About the trade

An Electrician (Construction and Maintenance) plans, assembles, connects, installs, repairs, inspects, tests, verifies, and maintains electrical systems in various settings (for example, residential, commercial, institutional, industrial).

They measure, cut, thread, bend, assemble and install conduits, electrical conductor enclosures and supports. Electrical systems include heating, lighting, power, communication, control, security systems and renewable energy and energy storage systems.

Specifically, an Electrician (Construction and Maintenance):

  • lays out, assembles, installs, repairs, maintains, connects and/or tests electrical systems
  • plans installations from blueprints, sketches and specifications and installs all electrical and electronic devices
  • systematically diagnoses faults in electrical and electronic components, as required
  • measures, cuts, threads, bends, assembles and installs conduits and other electrical conductor raceways
  • splices and terminates electrical conductors
  • tests electrical and electronic equipment to ensure that they are functioning properly

In Ontario this trade is compulsory, which means certification or registration as an apprentice is legally required to practice the trade.

Electricians (Construction and Maintenance) make around $72,000 per year, two years after being certified.

Apprenticeship program

The Electrician (Construction and Maintenance) (309A) apprenticeship program consists of on-the-job and in-school training. The program typically takes five years to complete and consists of:

  • 8,160 hours of on-the-job training/work experience
  • 840 hours of in-school training

A minimum of Grade 10 high school education or its equivalent is required to qualify for the Electrician (Construction and Maintenance) apprenticeship program.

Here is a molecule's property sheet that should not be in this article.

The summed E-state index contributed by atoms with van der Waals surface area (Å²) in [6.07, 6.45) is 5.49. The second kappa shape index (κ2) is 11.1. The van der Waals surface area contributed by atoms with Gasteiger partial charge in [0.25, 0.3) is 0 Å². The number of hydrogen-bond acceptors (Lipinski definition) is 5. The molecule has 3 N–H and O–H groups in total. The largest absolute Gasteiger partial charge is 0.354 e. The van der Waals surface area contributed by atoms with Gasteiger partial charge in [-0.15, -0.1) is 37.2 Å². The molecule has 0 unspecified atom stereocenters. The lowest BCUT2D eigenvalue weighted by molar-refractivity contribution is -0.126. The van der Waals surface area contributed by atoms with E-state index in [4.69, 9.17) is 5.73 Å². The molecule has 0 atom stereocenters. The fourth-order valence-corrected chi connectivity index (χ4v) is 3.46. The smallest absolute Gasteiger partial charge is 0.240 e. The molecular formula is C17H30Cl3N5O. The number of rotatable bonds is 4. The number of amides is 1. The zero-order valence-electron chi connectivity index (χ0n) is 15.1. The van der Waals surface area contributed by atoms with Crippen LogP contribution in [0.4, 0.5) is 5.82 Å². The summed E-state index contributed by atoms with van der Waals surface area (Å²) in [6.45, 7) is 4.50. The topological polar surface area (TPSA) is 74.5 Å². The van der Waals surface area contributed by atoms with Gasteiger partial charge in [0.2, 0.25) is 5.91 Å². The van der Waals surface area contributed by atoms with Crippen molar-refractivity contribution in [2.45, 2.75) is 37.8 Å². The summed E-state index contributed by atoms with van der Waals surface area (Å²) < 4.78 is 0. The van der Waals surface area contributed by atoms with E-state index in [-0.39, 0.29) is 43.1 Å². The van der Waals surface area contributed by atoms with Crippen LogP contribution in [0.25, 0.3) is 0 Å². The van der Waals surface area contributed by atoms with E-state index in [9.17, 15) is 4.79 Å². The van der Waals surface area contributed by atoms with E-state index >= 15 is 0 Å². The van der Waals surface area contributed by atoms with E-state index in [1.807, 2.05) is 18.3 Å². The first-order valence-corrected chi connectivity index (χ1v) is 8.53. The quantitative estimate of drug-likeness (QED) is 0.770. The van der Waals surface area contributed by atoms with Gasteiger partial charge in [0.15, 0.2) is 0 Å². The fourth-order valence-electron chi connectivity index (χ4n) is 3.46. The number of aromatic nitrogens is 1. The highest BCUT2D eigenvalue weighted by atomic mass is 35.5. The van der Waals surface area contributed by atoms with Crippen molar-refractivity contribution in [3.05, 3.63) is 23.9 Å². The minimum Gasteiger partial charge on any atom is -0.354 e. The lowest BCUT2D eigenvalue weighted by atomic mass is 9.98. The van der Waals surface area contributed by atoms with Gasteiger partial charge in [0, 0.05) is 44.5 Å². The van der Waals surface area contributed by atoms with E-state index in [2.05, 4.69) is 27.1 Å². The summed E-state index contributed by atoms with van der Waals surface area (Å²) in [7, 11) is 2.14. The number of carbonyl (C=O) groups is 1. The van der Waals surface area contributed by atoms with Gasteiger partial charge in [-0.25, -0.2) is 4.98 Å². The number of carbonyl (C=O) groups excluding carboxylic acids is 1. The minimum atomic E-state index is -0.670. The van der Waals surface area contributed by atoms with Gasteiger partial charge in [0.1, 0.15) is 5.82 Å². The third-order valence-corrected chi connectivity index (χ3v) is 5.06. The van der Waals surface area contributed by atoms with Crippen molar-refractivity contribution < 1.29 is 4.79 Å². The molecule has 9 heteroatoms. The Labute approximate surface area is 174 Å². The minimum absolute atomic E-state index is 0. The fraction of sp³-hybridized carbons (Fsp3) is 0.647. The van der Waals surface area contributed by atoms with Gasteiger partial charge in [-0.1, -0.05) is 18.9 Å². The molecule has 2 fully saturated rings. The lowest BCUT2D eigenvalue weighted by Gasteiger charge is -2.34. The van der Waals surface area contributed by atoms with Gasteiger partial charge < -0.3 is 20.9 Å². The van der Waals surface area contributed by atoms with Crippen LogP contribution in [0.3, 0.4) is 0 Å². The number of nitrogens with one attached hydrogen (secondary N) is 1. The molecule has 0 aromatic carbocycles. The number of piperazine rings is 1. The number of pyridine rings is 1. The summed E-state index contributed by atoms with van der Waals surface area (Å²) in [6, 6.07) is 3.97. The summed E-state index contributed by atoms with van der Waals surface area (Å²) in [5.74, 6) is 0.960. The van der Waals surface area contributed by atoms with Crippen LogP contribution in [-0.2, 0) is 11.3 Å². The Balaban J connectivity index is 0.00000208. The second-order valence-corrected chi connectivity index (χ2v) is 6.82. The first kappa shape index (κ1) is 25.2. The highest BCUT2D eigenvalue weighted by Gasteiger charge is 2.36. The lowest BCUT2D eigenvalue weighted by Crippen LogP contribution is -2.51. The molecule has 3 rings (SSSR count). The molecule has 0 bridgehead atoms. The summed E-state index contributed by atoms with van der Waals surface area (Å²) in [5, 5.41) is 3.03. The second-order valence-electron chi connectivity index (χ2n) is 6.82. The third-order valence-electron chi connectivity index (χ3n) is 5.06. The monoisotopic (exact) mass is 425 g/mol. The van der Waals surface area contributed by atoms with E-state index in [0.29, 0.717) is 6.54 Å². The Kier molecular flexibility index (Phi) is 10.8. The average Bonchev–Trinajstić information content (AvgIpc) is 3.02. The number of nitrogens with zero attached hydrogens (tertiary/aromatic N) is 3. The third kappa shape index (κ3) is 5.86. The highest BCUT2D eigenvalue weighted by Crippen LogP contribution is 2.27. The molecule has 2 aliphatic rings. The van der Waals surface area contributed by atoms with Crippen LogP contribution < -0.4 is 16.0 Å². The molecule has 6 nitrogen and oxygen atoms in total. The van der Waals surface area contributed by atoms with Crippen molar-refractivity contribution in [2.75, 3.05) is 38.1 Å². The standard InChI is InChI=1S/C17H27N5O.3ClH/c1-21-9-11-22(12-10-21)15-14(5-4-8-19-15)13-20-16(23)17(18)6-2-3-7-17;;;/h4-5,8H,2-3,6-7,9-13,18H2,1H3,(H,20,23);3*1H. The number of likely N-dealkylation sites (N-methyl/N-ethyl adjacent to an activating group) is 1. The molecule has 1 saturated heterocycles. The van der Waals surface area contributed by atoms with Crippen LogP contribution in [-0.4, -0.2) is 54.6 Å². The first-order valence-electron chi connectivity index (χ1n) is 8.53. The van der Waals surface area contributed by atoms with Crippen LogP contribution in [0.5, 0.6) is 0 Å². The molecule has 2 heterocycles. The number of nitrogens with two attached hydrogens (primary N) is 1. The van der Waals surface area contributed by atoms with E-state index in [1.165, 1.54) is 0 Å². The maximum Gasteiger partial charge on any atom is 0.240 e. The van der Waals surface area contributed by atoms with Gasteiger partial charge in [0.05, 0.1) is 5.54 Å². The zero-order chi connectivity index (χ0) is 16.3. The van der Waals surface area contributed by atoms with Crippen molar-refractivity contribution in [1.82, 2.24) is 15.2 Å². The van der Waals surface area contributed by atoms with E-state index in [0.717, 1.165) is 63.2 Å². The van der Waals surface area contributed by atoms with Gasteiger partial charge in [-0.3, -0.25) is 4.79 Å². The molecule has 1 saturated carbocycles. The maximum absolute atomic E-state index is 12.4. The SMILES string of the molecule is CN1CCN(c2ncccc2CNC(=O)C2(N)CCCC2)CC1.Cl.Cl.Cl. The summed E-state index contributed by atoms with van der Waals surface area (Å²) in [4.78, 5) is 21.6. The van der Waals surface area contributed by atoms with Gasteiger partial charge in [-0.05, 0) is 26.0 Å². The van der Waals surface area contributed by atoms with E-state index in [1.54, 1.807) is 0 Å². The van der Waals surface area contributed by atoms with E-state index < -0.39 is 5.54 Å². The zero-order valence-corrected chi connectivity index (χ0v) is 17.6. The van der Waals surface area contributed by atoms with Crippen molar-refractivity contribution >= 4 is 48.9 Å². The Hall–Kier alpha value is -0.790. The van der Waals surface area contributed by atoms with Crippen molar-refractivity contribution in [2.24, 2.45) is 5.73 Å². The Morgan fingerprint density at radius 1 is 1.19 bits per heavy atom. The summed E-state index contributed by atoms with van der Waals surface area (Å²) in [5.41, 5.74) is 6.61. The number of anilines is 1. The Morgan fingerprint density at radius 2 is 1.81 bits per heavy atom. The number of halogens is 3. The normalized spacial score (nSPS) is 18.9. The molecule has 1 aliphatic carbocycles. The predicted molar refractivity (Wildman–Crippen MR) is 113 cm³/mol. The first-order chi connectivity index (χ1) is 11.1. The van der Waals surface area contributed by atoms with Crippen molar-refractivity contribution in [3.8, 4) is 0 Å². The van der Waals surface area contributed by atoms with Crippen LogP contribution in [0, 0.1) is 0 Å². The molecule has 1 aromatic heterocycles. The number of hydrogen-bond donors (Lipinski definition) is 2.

On-the-job training

An Electrician (Construction and Maintenance) apprenticeship involves practical training provided on-the-job by a skilled worker or trainer. The skills or competencies to be developed through this training include:

  • protecting self and others
  • reading, interpreting and revising schematic drawings and documentation
  • selecting, maintaining and using tools and equipment
  • installing, maintaining and repairing wiring systems
  • selecting, installing, maintaining and troubleshooting power distribution equipment systems

See all skills and competencies in the Apprenticeship Training Standard (PDF). 

In-school training

An Electrician (Construction and Maintenance) apprenticeship includes three levels of theoretical training delivered in a classroom, which includes subjects such as:

  • codes, legislation and regulations
  • blueprints, drawings and specifications
  • trade communication and documentation
  • electrical theory, wiring, motor starters and controls
  • transformers, generators, electronics

See all in-school training subjects in the Curriculum Training Standard (PDF).

Red Seal Program

The Interprovincial Standards Red Seal Program is the nationally recognized standard for skilled trades workers in Canada. In Ontario, this trade is part of the Red Seal Program under the title Construction Electrician.

If you are a tradesperson who holds a Red Seal-endorsed trade certificate, learn how you can apply to obtain an Ontario Certificate of Qualification in that trade without further training or examination.

Trade certification for experienced workers

If you have work experience and/or training in a skilled trade, from another province or territory in Canada, or from another country, you may be eligible for certification through a Trade Equivalency Assessment.

Canadian Forces (CF) trade qualifications: The Electrical Distribution Technician CF trade is equivalent to the Electrician (Construction and Maintenance) civilian trade in Ontario. Learn more about how you can be certified through a Trade Equivalency Assessment as a current or former member of the Canadian Forces.

Updated: July 30, 2021
Published: July 29, 2020